"The Time Machine might be considered the first modern work of SF, and it is still the classic statement of an important subgenre..." "[being] ...a fictionalization of Wells' social concerns and he is at some pains to explain the curious bifurcation in human evolution, and the resultant degeneration." "A remarkable work, and necessary reading." - Science Fiction: The Early Years (Kent; 1990; Kent State University Press) [Everett F. Bleiler, editor]: page 2325.
The Encyclopedia Of Science Fiction (London; 1993; Orbit Publications) [John Clute and Peter Nicholls, editors]: pages 1312 to 1316. Faces Of The Future The Lessons Of Science Fiction (London; 1975; Elek/Pemberton, Publishers [Brian Ash, editor]: pages 50 to 53. The Early H. G. Wells: A Study Of The Scientific Romances (Toronto; 1967; University Of Toronto Press) [Bernard Bergonzi, editor]: pages 46 to 61. H. G. Wells' The Time Machine: Its Neglected Mythos (Wayne C. Conelly, in Riverside Quarterly V)  pages 178 to 191. Novels And Novelists (New York; 1980; Saint Martins Press): page 234c. Twentieth~Century Literary Criticism; Volume VI (Detroit; 1982; Gale Research, Publishers) [Ford Madox Ford, editor]: pages 532 and 533.
Wells began work on The Time Machine nearly eight years before its publication in the form we have come to know as one of the most imaginative novels of the nineteenth century. Originally serialised in three parts in The Science School Journal, [London; Students' Press; Royal College Of Science] in 1888 as The Chronic Argonauts. having, in that form, only the faintest notion of time travel, encompassed within a few lines. After two further drafts, now lost, and presumed later destroyed by Wells in an effort to dismiss the earlier forms of his work, it was republished in The Fortnightly Journal [London; 1891] as The Rediscovery Of The Unique and, early in 1892, was again set in type for The Fortnightly Journal but not republished there, under the title The Universe Rigid. William Ernest Henley, then editor of The National Observer asked Wells to rewrite the novel, and began serialising it as The Time Travellers Story [London; March through June, 1894], though the magazine never published the conclusion, owing to Henley accepting a position as editor of The New Review wherein, finally, The Time Machine was eventually published, almost in accordance with the Holt edition, from January to May of 1895.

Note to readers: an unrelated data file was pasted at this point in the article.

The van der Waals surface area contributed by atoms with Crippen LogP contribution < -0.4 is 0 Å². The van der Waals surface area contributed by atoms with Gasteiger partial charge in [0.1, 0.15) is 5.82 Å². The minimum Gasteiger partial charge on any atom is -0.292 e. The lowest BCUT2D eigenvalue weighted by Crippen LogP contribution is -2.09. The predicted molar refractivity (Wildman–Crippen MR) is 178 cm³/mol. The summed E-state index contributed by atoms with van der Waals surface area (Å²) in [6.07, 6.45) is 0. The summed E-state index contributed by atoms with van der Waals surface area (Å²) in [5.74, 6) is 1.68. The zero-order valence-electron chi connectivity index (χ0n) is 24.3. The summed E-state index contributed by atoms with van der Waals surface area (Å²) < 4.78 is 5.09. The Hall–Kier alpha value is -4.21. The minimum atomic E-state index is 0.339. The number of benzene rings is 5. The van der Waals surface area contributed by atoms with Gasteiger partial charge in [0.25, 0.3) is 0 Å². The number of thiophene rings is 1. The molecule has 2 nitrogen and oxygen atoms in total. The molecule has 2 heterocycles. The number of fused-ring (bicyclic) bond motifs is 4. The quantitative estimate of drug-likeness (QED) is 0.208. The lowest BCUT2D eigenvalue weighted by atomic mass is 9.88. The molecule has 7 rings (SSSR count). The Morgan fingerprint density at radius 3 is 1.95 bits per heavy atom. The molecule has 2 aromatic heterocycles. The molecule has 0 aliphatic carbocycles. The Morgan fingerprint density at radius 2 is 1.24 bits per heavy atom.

And now, with bibliographical references neatly out of the way, what does one say of Wells' first novel... even today, cited by critic and scholar alike as the finest offering in his illustrious career? Certainly, it is social commentary, on the basest of levels. Indeed, it is the basis for all which has come after it, in the more than one hundred ensuing years. The first pure science fiction novel? It has been called this by many of its proponents. The cornerstone of Post-Victorian imaginative literature? It's been christened this as well, though perhaps a Mssrs. Verne and Stoker would take issue with the statement. By whatsoever words one calls it, the true first edition - "the H. S. Wells," as it is referred to in hushed tones by collectors and bookmen alike - is a thing of legend - "...the Loch Ness Monster of the book world," as it was called recently by the conservator of a certain New York auction house. Unrecorded sales by private treaty notwithstanding, the last public sale of a Holt edition was in 1991, almost a decade ago.
In an effort to further gild the lily, this sparkling little gem is offered with:
Wells, H[erbert]. G[eorge].: Clipped Signature; No Place; No Date, but contemporary with the publication of The Time Machine, being probably between the years 1889 and 1895. One leaf, 35mm by 60 mm (approximately 1* inches by 2* inches), on white foolscap, mounted to a page from a collector's book, circa 1880. Very Good, with one apparent corner-crease, not affecting signature, and a couple of scattered spots of foxing. A magnificent, and immense Wells signature, spanning 50 mm in length, and 24 mm in height. An example of Wells' signature as a young man, before his writing style became further and further cramped, and the earliest example we have personally handled - the perfect item for laying in against this legendary volume. To fully appreciate the scope of this signature, please visit this link [http://VirtualVintage.homestead.com/files/compwels.jpg], where we've scanned - to scale, for comparison - this and six other Wells signatures from our current rather modest inventory [224 kb.]. For a high-resolution scan of the signature [102 kb.], we invite you to visit this hypertext link [http://VirtualVintage.homestead.com/files/bigsig.jpg]. Provenance: from a private collection, assembled between 1880 and 1910, through the auspices of one of the United Kingdom's largest and most respected dealers in historical documents and autograph material.
Offered with the extremely modest minimum bid of five thousand dollars, and sold without reserve. Graded strictly according to the standards set down by AB Bookman's Weekly.
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Again, Aetherco has no further information as to the original seller or buyer, and does not possess this item, nor is offering this item for sale.